Some people with severe asthma may need oxygen to adapt to reduced air pressure in airplane cabins. Discuss with your doctor whether you’ll need in-flight oxygen. Some airlines do make oxygen available to passengers – you cannot bring your own on board – but it’s best to make this request at booking.
A Side Trip Gone Awry
The 21-year-old college student from Danbury, Conn., traveled with a friend to Cairo, Egypt during 2013 winter break. On a whim, they decided to take a 16-hour, overnight train ride to Aswan in the southern part of the country.
Nicole packed lightly but inadvertently left her albuterol inhaler at a youth hostel in Cairo. Her train car was filled with cigarette smoke and by the time she arrived in Aswan, she was coughing and wheezing and it hurt to breathe.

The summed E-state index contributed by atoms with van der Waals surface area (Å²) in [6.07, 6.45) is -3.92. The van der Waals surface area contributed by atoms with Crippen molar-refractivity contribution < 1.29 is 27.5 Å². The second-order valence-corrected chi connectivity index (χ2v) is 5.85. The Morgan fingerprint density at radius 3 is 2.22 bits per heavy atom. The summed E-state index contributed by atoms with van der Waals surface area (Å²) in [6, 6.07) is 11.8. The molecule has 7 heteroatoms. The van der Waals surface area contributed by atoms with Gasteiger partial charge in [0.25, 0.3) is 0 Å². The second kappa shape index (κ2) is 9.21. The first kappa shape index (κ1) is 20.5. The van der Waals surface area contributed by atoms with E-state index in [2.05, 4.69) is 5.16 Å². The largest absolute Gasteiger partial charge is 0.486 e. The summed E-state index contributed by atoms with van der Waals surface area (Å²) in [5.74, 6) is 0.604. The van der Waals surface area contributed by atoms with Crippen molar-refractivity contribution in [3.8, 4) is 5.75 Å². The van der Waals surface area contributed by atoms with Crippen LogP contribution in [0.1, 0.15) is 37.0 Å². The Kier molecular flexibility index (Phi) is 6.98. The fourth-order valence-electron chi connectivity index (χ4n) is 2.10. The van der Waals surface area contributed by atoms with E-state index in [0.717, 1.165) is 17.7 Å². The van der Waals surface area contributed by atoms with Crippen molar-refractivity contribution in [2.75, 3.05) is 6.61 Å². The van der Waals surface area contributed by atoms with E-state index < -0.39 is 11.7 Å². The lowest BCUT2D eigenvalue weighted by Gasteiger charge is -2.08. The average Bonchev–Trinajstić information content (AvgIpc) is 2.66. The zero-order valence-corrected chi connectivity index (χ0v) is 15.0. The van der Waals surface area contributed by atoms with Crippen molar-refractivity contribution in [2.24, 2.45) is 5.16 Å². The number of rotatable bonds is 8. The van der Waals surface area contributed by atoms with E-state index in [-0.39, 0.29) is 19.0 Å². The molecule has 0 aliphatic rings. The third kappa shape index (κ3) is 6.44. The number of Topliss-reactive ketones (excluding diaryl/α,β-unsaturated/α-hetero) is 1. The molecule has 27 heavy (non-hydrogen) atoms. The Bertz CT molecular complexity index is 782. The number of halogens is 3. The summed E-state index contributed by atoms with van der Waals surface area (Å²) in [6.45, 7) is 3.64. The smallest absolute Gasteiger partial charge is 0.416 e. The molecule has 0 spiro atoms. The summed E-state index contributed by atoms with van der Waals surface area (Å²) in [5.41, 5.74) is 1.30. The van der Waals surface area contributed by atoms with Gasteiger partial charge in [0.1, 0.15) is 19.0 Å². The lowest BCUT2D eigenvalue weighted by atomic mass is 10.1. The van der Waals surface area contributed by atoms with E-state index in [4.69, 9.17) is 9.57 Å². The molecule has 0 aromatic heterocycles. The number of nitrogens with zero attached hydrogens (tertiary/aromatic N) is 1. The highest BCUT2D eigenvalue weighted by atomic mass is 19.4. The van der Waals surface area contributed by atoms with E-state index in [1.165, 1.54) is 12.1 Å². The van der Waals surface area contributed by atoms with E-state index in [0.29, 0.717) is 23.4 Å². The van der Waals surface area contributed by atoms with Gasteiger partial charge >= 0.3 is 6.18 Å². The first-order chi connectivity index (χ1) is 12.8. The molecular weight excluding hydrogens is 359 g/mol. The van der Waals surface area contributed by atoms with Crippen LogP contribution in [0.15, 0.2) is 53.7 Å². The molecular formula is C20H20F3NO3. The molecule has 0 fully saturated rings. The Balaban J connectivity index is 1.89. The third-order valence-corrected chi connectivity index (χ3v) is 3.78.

Nicole first went to a pharmacy to find out if she could get a bronchodilator inhaler over-the-counter, as is common in Egypt. She asked for the medication using its chemical name – albuterol.
“The pharmacist just gave me a blank stare,” she said. “The language barrier was just too difficult and I felt like I was getting nowhere.”
Nicole took a taxi to a nearby clinic where she received treatment. When the doctor handed her an inhaler, she saw the chemical name was salbutamol. Turns out that’s the international name for albuterol. (The international name for levalbuterol tartrate inhalers is levosalbutamol.)
“Lesson learned – always bring your inhaler,” Nicole said upon returning to the United States. “Write down the chemical and brand names of the drugs you use, especially when traveling to a foreign country, just so there’s no confusion.”
By Gary Fitzgerald
Reviewed by Tera Crisalida, PA-C, Andrea Holka and Stanley Fineman, MD